1Corresponding author; e-mail: email@example.com
Sharing Ecological Knowledge: Opportunities and Barriers to Uptake
Version of Record online: 9 SEP 2009
© 2009 The Author(s). Journal compilation © 2009 by The Association for Tropical Biology and Conservation
Volume 41, Issue 5, pages 532–534, September 2009
How to Cite
Boreux, V., Born, J. and Lawes, M. J. (2009), Sharing Ecological Knowledge: Opportunities and Barriers to Uptake. Biotropica, 41: 532–534. doi: 10.1111/j.1744-7429.2009.00574.x
- Issue online: 9 SEP 2009
- Version of Record online: 9 SEP 2009
- Received 9 April 2009; revision accepted 6 July 2009.
- conservation practices;
- knowledge transfer;
- local stakeholders;
- participatory research;
- peer-review system;
- research–implementation gap
Conserving tropical ecosystems is one of the foremost challenges of the 21st century. Lately, conservation efforts have focused on advancing conservation through dialogue and interaction with and among diverse stakeholders. Knowledge sharing, and specifically the transfer of scientific knowledge, can raise ecological awareness among stakeholders and is necessary to facilitate dialogue, yet the communication of tropical scientific research to local stakeholders is rarely effectively implemented. Such a communication gap potentially undermines the conservation and management of natural resources. The papers in this special section highlight the difficulties and benefits of sharing ecological knowledge, as well as the underlying reasons for why a research–implementation gap has arisen.
in addition to harbouring high levels of biodiversity, tropical ecosystems provide many services and goods crucial for both human and global wellbeing. Yet it is precisely this dependency by human societies on, and their over-exploitation of, tropical ecosystem services and goods, that has caused the ongoing biodiversity tragedy. Conserving biodiversity in the tropics is one of the foremost challenges of the 21st century, and it is as much about conserving indigenous cultures and their sustainable livelihoods practices as it is about conserving tropical ecosystems (Bawa et al. 2004, Lovejoy 2009).
Despite a considerable body of scientific literature on resource use and the management and conservation of tropical environments, tropical deforestation continues at alarming rates (Butler & Laurance 2008). The limited success of conservation initiatives can be partly explained by researchers' failure to adequately exchange knowledge and understanding with local communities in tropical regions. Even if the necessity of scientific knowledge sharing is widely acknowledged, using it to increase ecological awareness across a wide range of stakeholders is poorly developed (du Toit et al. 2004), and indeed this deficiency has been labeled the ‘research–implementation gap’ (Knight et al. 2008). This failure of communication may have also contributed to society's ignorance of the relevance of environmental degradation to human welfare. A research–implementation gap has been recognized in other sectors, such as public health, but has been adequately mitigated because the direct cost of communication failure is high in these sectors (van Kerkhoff & Lebel 2006). In ecology and conservation such failures in knowledge transfer hinder the translation of research outcomes into effective action, and tackling this challenge should be a priority for ecological and conservation sciences in tropical environments.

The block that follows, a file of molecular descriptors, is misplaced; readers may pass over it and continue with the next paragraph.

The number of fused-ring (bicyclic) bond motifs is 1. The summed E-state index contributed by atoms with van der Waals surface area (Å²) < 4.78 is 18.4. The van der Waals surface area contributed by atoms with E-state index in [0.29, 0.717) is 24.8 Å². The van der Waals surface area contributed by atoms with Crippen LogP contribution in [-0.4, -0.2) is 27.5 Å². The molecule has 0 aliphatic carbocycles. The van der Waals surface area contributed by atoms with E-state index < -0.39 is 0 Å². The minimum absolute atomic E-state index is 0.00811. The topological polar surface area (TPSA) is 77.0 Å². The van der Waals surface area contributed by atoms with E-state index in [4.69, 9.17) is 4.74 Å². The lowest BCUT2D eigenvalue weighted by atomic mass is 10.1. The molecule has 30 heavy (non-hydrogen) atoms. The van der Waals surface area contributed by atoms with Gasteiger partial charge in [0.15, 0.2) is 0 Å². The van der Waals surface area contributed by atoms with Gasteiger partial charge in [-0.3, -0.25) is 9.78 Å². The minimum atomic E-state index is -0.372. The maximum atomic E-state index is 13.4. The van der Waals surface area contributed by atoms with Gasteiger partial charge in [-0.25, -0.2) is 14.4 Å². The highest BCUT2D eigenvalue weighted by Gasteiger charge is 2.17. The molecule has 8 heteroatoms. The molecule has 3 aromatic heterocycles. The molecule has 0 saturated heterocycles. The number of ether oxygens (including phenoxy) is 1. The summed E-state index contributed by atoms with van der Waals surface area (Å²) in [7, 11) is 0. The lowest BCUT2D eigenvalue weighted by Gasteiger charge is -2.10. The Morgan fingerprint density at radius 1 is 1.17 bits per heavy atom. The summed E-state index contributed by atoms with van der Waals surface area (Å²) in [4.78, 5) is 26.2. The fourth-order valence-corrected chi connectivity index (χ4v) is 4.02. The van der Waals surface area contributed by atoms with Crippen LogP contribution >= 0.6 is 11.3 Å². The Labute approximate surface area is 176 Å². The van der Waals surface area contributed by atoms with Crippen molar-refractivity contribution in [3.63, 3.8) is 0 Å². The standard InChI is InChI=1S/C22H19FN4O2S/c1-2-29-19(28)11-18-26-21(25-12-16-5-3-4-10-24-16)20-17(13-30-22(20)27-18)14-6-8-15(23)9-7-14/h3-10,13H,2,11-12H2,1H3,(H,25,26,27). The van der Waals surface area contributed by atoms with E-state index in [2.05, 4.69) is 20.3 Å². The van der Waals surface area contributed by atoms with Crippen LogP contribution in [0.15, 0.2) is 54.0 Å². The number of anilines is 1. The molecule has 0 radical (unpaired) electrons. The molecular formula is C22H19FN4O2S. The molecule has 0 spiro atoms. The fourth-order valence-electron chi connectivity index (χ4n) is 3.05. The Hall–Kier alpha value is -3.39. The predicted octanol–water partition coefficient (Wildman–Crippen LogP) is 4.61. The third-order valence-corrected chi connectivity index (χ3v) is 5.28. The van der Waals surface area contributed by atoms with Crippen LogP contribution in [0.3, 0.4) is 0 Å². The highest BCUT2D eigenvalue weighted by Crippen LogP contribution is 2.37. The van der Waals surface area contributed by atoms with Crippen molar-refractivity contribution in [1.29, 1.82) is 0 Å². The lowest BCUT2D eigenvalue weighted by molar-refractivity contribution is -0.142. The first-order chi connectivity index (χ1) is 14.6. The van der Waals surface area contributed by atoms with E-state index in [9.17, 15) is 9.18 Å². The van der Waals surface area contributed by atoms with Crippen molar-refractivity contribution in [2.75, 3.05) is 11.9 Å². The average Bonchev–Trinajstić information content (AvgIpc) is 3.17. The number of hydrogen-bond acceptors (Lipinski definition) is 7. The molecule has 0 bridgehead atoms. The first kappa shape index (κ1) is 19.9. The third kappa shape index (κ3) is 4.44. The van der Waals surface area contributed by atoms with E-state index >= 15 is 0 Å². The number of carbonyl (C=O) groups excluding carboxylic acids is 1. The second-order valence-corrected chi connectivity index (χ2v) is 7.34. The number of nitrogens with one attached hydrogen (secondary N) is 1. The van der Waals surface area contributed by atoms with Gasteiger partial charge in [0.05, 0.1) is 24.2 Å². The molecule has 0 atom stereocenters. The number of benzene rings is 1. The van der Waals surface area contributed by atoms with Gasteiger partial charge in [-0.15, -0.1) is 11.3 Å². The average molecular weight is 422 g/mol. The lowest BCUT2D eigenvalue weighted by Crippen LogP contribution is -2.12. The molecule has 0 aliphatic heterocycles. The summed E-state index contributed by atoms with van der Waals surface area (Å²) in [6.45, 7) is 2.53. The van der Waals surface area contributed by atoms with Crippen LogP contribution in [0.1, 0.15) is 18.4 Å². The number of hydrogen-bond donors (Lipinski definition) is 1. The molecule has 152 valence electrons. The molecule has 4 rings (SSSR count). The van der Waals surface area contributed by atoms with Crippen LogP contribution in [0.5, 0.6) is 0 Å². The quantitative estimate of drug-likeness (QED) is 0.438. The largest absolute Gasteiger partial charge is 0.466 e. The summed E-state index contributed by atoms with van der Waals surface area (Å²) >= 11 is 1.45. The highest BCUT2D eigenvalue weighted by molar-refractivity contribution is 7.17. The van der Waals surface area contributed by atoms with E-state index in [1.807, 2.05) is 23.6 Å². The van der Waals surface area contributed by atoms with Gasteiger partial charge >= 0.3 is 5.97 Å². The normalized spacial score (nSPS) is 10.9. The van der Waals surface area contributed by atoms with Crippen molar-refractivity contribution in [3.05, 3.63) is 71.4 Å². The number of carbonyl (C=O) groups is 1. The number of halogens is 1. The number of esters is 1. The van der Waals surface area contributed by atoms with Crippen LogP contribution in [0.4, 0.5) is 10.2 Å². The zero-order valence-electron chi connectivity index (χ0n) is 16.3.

Awareness of the research–implementation gap is growing, and governments and funding agencies are increasingly demanding verification of impact of scientific results in conservation and development sectors. Researchers are now expected to actively participate in the social discourse, take responsibility for their findings, and share their knowledge with nonscientists as the first steps towards the appropriate application of knowledge (van Kerkhoff & Lebel 2006). Integrating other kinds of knowledge into biological research requires collaboration with other scientific disciplines, as well as partnering with various stakeholders and civil society. Such interdisciplinarity has proved challenging because of the difficulties of communicating among disparate participants, but it is vital for improving research relevance and the useful application of knowledge in meeting conservation objectives (Balmford & Bond 2005, Balmford & Cowling 2006).
In this special section, authors discuss the difficulties and benefits of sharing knowledge, as well as the underlying reasons for the research–implementation gap in tropical ecology and conservation research. Understanding knowledge dissemination pathways is the foundation for their improvement. What is the target audience of scientific results? Are the communication pathways addressing this audience? Are there suitable incentives to encourage the sharing of knowledge, often after the research is completed? Shanley & López (2009) discuss these concerns from the researcher's perspective. Currently, the scientific standing of researchers depends to a large extent on the number of publications a scientist produces and the impact factor of the journals in which articles are published, and there is little recognition for transferring research findings to the public domain. Lowman (2009) suggests that the ultimate aim of research is, or at least should be, its useful application and implementation. In her article on canopy research, she highlights the challenges associated with the need to create new metrics for gauging success in research.